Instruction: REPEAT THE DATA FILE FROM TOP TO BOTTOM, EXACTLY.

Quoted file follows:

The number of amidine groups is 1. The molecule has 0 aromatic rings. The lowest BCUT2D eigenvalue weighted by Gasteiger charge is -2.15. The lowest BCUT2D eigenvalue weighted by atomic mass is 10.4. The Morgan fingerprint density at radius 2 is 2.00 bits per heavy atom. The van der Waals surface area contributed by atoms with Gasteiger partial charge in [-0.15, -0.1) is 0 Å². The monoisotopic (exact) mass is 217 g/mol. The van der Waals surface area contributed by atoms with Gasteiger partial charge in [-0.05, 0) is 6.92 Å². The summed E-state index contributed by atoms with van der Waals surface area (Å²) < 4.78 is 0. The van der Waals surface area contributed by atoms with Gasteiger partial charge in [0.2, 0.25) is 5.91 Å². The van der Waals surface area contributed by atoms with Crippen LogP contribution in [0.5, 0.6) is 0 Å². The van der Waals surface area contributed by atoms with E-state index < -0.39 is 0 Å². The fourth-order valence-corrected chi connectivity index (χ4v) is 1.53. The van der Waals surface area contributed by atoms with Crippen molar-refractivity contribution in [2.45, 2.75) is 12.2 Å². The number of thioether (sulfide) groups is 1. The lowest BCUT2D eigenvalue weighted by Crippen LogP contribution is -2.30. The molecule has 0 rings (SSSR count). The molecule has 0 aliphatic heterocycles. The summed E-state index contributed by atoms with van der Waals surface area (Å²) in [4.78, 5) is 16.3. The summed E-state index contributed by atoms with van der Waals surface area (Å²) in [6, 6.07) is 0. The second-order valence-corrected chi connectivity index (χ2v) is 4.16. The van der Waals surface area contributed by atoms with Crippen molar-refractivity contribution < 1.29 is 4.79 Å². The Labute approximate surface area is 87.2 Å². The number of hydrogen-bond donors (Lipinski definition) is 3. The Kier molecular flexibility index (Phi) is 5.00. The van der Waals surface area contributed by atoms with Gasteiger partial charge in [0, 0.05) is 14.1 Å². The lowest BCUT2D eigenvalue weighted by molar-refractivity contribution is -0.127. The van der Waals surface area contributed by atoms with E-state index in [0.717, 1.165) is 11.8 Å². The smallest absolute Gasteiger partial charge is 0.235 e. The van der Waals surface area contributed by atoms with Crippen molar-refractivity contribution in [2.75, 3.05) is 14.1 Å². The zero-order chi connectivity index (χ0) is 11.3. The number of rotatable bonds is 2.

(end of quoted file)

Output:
The number of amidine groups is 1. The molecule has 0 aromatic rings. The lowest BCUT2D eigenvalue weighted by Gasteiger charge is -2.15. The lowest BCUT2D eigenvalue weighted by atomic mass is 10.4. The Morgan fingerprint density at radius 2 is 2.00 bits per heavy atom. The van der Waals surface area contributed by atoms with Gasteiger partial charge in [-0.15, -0.1) is 0 Å². The monoisotopic (exact) mass is 217 g/mol. The van der Waals surface area contributed by atoms with Gasteiger partial charge in [-0.05, 0) is 6.92 Å². The summed E-state index contributed by atoms with van der Waals surface area (Å²) < 4.78 is 0. The van der Waals surface area contributed by atoms with Gasteiger partial charge in [0.2, 0.25) is 5.91 Å². The van der Waals surface area contributed by atoms with Crippen LogP contribution in [0.5, 0.6) is 0 Å². The van der Waals surface area contributed by atoms with E-state index < -0.39 is 0 Å². The fourth-order valence-corrected chi connectivity index (χ4v) is 1.53. The van der Waals surface area contributed by atoms with Crippen molar-refractivity contribution in [2.45, 2.75) is 12.2 Å². The number of thioether (sulfide) groups is 1. The lowest BCUT2D eigenvalue weighted by Crippen LogP contribution is -2.30. The molecule has 0 rings (SSSR count). The molecule has 0 aliphatic heterocycles. The summed E-state index contributed by atoms with van der Waals surface area (Å²) in [4.78, 5) is 16.3. The summed E-state index contributed by atoms with van der Waals surface area (Å²) in [6, 6.07) is 0. The second-order valence-corrected chi connectivity index (χ2v) is 4.16. The van der Waals surface area contributed by atoms with Crippen molar-refractivity contribution < 1.29 is 4.79 Å². The Labute approximate surface area is 87.2 Å². The number of hydrogen-bond donors (Lipinski definition) is 3. The Kier molecular flexibility index (Phi) is 5.00. The van der Waals surface area contributed by atoms with Gasteiger partial charge in [0, 0.05) is 14.1 Å². The lowest BCUT2D eigenvalue weighted by molar-refractivity contribution is -0.127. The van der Waals surface area contributed by atoms with E-state index in [0.717, 1.165) is 11.8 Å². The smallest absolute Gasteiger partial charge is 0.235 e. The van der Waals surface area contributed by atoms with Crippen molar-refractivity contribution in [2.75, 3.05) is 14.1 Å². The zero-order chi connectivity index (χ0) is 11.3. The number of rotatable bonds is 2.